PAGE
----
and grounded at each end. A long In
ductive circuit was then arranged, and
messages sent through either wire
could be read on the parallel wire.
During four days 110 regular mes
sages were sent, beside a press mes
sage of 120 words. The cable repairs
were tnen completed.
Water carrying a. Htle salt In solir
tlon Is said to be an excellent wash for
tired or inflamed eyes, when stronger so
lutions may prove injurious,
for prudent-minded men to wear "Cel
luloid' Collars and Cuffs. They are
waterproof, and besides saving laundry
bills and bother, they arc comfortable
to wear, never chafing the neck and
never wrinkling. Tlicy can be in
stantly cleaned with a wet cloth or
sponge. The original interlined col
lars and cuffs with a "Celluloid" sur
face. Everyone is marked like this.
Imitated ef eaorss, bat you went the genuine
nd your money's worth. Inlt upon goods
marked with above trade mark. At the furnish
m or direct from us, Collars 20cte.:Cu"JCU.
pair, niallage paid. Bute sis and style.
New York. .
8APOLIO " ttte?SX
Ciriois Examples of Saccessfal Stlf-
The Record of Uistory Shews That Safe
ad ladepcadeat Aatoaossy May
Ha Malatalacd oa the
Smallest of Scale.
From the New York Mail and Express.
The permanence of republican Insti
tutions in Hawaii has been doubted by
many protuhets. who hinted that the
new commonwealth would experience
difficulty in maintaining Its Indepen
dence. Did these predlcters ever con
sider how many other republics, mucn
smaller In site and In population, sev
eral of them, too, without the advan
tage of Insular position, had stood the
test of time and preserved their auton
omy in 8!lte of the jealousies of their
powerful neighbors? The following ac
count of the little republics of the world
will show that the promoters or tne
Hawaiian commonwealth had plenty of
precedent to encourage their faith In
the future:
There Is Pitcairn Island: Itself, like
Hawaii, situated In the Pacific ocean.
Immeasurably inferior to President
Dole's district in area, population and
every other important respect which
has long remained In the peculiar posi
tion of being Independent and free from
Interference without ever having Its
national existence formally recognised.
Its first settlers, from whom the pres
ent inhabitants are exclusively de
scended, were the mutinous crew of an
English man-of-war, Hounty, famous
in story.
Lying in the southern seas, m tne
region of the Australasian continent, is
the island of Francevllle. One of the
New Hebrides, it is not far from New
Caledonia. In area eighty odd miles. It
Is mainly occupied by about 600 natives,
the white Inhabitants being less than
half a hundred. Prance, which origin
ally had control of this place1, gave It,
In 18i9. a charter of independence,
promising that no other power should
be permitted to Interfere with It. The
people elect a president, wno governs
with the aid of an advisory council of
eight members. The president, in ad
dition to his administrative functions,
exercises judicial powers, and there Is
no appeal from his decisions. Although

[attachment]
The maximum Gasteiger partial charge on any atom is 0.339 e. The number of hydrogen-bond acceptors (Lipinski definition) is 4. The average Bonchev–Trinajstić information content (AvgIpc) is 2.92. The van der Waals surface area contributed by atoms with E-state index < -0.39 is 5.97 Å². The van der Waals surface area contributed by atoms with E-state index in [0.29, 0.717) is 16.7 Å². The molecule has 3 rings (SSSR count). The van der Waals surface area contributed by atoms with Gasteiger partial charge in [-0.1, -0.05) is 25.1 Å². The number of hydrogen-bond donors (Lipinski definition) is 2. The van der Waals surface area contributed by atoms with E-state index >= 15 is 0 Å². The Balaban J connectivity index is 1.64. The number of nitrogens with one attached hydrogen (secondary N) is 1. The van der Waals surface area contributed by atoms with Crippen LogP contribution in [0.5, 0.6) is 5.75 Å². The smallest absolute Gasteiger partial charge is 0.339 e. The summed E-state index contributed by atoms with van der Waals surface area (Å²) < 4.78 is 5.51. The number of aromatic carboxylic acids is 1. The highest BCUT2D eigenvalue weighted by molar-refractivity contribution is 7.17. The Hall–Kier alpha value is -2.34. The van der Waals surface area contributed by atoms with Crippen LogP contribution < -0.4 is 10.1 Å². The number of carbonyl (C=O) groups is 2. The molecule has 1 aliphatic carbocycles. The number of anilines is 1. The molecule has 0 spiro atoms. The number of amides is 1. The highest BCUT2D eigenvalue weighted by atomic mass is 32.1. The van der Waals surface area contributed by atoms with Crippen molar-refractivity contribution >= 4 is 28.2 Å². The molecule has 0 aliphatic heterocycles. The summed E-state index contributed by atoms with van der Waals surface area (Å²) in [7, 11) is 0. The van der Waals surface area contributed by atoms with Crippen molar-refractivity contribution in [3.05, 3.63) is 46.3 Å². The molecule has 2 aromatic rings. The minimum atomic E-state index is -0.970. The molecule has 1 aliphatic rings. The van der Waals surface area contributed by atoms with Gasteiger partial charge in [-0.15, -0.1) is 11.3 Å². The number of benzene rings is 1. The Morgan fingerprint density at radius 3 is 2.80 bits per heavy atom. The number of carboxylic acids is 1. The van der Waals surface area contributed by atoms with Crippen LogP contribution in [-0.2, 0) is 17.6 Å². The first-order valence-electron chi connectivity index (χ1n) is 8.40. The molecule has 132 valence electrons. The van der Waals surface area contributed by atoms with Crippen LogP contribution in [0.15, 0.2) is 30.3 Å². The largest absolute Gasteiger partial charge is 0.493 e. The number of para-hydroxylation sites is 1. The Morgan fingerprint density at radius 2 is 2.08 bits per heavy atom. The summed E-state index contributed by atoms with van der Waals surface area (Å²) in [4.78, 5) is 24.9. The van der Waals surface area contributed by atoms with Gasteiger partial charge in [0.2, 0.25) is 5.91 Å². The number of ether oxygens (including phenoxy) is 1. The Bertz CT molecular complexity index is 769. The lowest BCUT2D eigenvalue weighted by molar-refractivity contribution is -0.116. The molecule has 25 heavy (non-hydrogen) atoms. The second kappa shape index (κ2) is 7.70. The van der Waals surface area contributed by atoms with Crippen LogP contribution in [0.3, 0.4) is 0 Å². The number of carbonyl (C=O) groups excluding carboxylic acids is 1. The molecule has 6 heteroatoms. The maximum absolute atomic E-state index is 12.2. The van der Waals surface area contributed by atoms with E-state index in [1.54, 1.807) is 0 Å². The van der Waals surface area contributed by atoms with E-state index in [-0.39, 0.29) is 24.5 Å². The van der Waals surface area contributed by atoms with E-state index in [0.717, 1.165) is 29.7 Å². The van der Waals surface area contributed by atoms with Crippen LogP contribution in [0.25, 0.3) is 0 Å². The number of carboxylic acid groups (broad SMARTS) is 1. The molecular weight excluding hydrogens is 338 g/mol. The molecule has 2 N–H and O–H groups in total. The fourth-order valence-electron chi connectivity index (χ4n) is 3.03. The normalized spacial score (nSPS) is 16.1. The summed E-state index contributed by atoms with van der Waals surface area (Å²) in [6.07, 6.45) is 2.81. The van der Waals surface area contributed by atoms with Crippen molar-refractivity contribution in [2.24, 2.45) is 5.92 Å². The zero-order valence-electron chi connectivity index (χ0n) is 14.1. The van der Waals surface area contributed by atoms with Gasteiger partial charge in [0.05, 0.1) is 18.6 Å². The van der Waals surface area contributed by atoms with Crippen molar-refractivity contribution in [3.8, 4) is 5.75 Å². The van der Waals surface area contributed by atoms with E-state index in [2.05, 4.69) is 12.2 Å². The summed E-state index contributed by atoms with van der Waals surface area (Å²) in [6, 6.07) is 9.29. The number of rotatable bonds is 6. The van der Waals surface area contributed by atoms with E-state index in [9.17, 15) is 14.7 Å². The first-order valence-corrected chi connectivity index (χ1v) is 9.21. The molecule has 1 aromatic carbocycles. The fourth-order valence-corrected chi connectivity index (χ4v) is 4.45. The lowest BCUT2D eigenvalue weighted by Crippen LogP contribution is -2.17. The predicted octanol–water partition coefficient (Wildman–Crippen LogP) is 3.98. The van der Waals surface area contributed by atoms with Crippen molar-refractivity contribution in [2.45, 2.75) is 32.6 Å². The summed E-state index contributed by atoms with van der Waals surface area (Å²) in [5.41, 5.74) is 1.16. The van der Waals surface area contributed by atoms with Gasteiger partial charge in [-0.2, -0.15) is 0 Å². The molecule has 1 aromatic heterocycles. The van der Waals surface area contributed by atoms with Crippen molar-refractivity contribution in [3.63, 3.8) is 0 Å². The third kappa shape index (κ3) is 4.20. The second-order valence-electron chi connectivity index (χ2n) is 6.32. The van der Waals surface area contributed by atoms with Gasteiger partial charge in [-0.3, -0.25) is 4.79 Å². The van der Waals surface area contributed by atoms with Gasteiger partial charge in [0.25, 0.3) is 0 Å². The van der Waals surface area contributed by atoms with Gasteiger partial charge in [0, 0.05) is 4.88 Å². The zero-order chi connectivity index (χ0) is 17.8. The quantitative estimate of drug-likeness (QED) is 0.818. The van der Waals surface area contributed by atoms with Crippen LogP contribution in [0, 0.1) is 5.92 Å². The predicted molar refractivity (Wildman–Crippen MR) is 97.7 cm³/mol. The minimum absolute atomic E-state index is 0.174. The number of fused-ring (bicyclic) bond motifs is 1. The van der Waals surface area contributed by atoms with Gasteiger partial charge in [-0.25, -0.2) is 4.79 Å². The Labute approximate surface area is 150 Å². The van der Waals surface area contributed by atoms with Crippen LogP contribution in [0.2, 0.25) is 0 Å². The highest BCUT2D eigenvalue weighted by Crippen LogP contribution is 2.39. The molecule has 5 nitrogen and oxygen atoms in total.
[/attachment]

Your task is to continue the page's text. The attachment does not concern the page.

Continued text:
no office can be held by colored citizens,
universal suffrage prevails, without dis
tinction of sex or color. The chief
trade of the Island is with France, and
Is sufficiently good to afford a living for
all, pauperism being unknown, just
now the president is an American, R.
D. Polk.
To Europe, however, we must look
for the smallest of all self-governing
peoples. Some dozen miles from the
Sardinian coast to the northeast, the
long, narrow Island of Tavolara rises
from the sea. Five miles long, and
about half a mile wide, its soil Is culti
vated by the natives only to a limited
extent, fishing being the staple indus
try. Tavolara a census shows a popu
latinn of but fifty or sixty souls, a mln
iature republic, indeed. Nearly sixty
years ago the then king or Sardinia,
Charles Albert, gave the island to the
Partoleonl family, who. In the person
of King Paul I, reigned supreme as a
royal house until 1882. The ruler died
under peculiar circumstances. A suf
ferer from heart disease, he sat down
to write his will and was found dead In
his arm-chair a few hours later. The
will itself was a unique document, for
King Paul, instead of devising legacies.
had simply requested that the Island
kingdom be surrendered by the Bartol-
eoni family to the people, who were to
form a republic. Respect was shown
to the prayer of the dead monarch, and
four years after his demise, March 27,
1886. the republic of Tavolara was born.
The hardy Latin fishermen got together
and formed a constitution. Under it a
president was elected to hold office for
six years and to serve without pay.
The president was to share the cares
of office with a council of six, who, line
him, should receive no remuneration.
One year later King Humbert of Italy
officially acknowledged the lndepenii
ence of the little republic.
While Tavolara is the smallest re
publican community in the world (pos
ing as a nation) It is actually larger In
physical area than the republic of
Goust, which, however, has twice the
population of the former. Almost 250
years have seen the autonomy of uoust
undisturbed, while Invasion, conquest
and absorption of weaker countries by
the stronger have been going on all